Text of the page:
I’ve noticed many people think they have to rough house, or go outside and hike in the wilderness, or go to a dog park, or teach their dog to retrieve something or buy a new toy to really play with their dog.
The other thing is most people don’t take advantage of the food they are buying and feeding their dog, they just dump it into a dog dish … dog eats it, interaction done. That food is pretty pricey just to plop out there without any expectations.
Zoos used to do that too, just put the food in a pile for easy access/intake, ‘let’s get there when they feed the…, oops missed it.’ But the zoo behaviorists came to realize that most of the weird, trapped-in-a-cage behavior, was because of lack of things to do, lack of an enriched and interesting environment.
What does trapped in a cage-like environment look like? The animal is under-conditioned and often overweight and pacing, circling, whirling, humping stuff, eating non-food things, licking self excessively, over-reaction to stimulus (like the mailman), compulsive behaviors – barking, chasing sunlight/reflections, chewing … Basically there’s nothing much to do, so make something up to pass the time or create excitement.
So what did zoos do? They added more space and more natural features (I’m not suggesting adding an indoor dog park-although it sounds fun) and zoos started playing games with the food – hiding it, putting it in places that the animals had to work to get it out. The zoo animals have more interesting lives getting to find food, which is a major daily project in the wild.
Dogs like to find stuff and eat it. Afraid your dog doesn’t like his kibble that much that he would search for it? Cut back on the daily amount by 1/4 (so if you feed 2 cups per day, change down to 1.5 cups per day). For dogs who actually are underweight, then these games will re-energize their interest in the plain kibble.
But, I already take walks with him on a leash …. Yay, that’s good, but have you watched how a dog moves around unleashed? Our walks aren’t much of a dog work out. Face it, we’re slow and we have more dogged endurance, they’re quick and they love sniffing.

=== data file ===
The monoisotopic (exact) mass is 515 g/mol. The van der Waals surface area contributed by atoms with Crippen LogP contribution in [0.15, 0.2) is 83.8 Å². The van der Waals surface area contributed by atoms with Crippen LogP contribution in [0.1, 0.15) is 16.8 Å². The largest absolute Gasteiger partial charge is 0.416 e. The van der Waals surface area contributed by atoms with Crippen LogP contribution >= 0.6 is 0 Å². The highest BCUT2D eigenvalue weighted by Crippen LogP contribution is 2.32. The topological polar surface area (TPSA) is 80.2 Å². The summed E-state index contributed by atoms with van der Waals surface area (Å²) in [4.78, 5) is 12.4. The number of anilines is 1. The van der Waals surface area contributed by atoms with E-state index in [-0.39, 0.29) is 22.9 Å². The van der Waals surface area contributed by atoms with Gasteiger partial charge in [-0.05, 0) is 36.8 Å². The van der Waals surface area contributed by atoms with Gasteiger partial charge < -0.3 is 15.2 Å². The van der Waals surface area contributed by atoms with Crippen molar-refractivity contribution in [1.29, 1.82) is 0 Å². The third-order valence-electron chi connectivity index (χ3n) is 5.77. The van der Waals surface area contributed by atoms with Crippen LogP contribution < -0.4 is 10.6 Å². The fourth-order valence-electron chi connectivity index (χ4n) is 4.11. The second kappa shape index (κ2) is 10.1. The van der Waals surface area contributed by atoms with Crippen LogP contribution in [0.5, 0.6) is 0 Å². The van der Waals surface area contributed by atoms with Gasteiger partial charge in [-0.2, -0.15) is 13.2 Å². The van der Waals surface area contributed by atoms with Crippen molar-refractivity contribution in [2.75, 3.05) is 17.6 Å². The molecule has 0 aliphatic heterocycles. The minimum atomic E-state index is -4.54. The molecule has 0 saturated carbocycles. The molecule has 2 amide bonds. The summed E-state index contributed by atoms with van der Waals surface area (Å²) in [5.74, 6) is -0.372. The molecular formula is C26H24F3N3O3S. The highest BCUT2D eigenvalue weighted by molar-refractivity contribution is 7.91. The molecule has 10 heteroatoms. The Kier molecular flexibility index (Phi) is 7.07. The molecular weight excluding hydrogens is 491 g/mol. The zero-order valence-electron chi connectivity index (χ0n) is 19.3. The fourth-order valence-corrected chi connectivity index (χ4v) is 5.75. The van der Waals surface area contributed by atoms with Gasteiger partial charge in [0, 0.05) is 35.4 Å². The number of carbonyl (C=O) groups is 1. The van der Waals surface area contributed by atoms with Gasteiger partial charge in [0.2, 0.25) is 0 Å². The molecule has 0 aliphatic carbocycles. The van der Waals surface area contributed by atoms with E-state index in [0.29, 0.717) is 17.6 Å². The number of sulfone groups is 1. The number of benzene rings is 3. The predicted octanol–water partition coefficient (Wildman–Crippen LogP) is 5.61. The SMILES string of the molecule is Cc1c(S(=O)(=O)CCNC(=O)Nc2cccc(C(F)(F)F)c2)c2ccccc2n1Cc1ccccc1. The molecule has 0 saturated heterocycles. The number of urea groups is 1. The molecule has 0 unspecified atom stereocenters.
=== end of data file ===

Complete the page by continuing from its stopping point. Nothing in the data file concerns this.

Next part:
Find it! games Playing the games is amazingly entertaining for both you and your dog and even spectators are entertained. Of course, it only works if you are actually having fun.
- toss kibble (the regular dry dog food you already use) one piece at a time, dog finds it, cheer, then he comes back to you to start over (the come back can include a hand touch or sit or down for a reward too). Do close at first, then vary it. Do different directions to include short sprints.
- teach back up by tossing when he takes a step backwards, keep playing and he will figure it out.
- hide food (one piece or many – or if you use wet food put it on a small plate or plastic lid) while dog is tethered or held, then send him to find it. Make it very easy at first, progress to more difficult.
- hide food in many places and do a room search for it with encouragement but not direction from you.
- separate food into several smaller dishes and put them in different places for your dog to find and eat
- do mat training – put down a small rug, focus on it and when dog approaches or looks at it drop food into middle. Keep building this so the mat becomes a valued place to go to, then start waiting for your dog to lie down on it, reward. Now start adding distractions and kibble tossed away from the mat, but only reward if he’s planted himself back onto the mat. Once you’re sure he will go to and lie on the mat add ‘mat’ cue. If you’ve done this progressively enough, voila, the problem of the dog bouncing at the door may be over, because he will go to his mat instead, if he doesn’t he just needs more good practices.
- hide food at different heights, use cardboard boxes as new locations, add other agility type pieces – step, cone, tunnel.
- add hidden child with kibble (this starts the process of person finding)
- try things, like gloves, keys, slippers… to find and get food reward
- food stuffed toys, like Kongs or food Cube or Treat and Train to add eating interest when you can’t take much time or won’t be around for a while.
Even those of you who don’t like regular dog training will find scent games interesting , mainly because the sense of smell is so underdeveloped for us our dog is like a master, a sensing magician.
Do you have any find it games you play with your dog?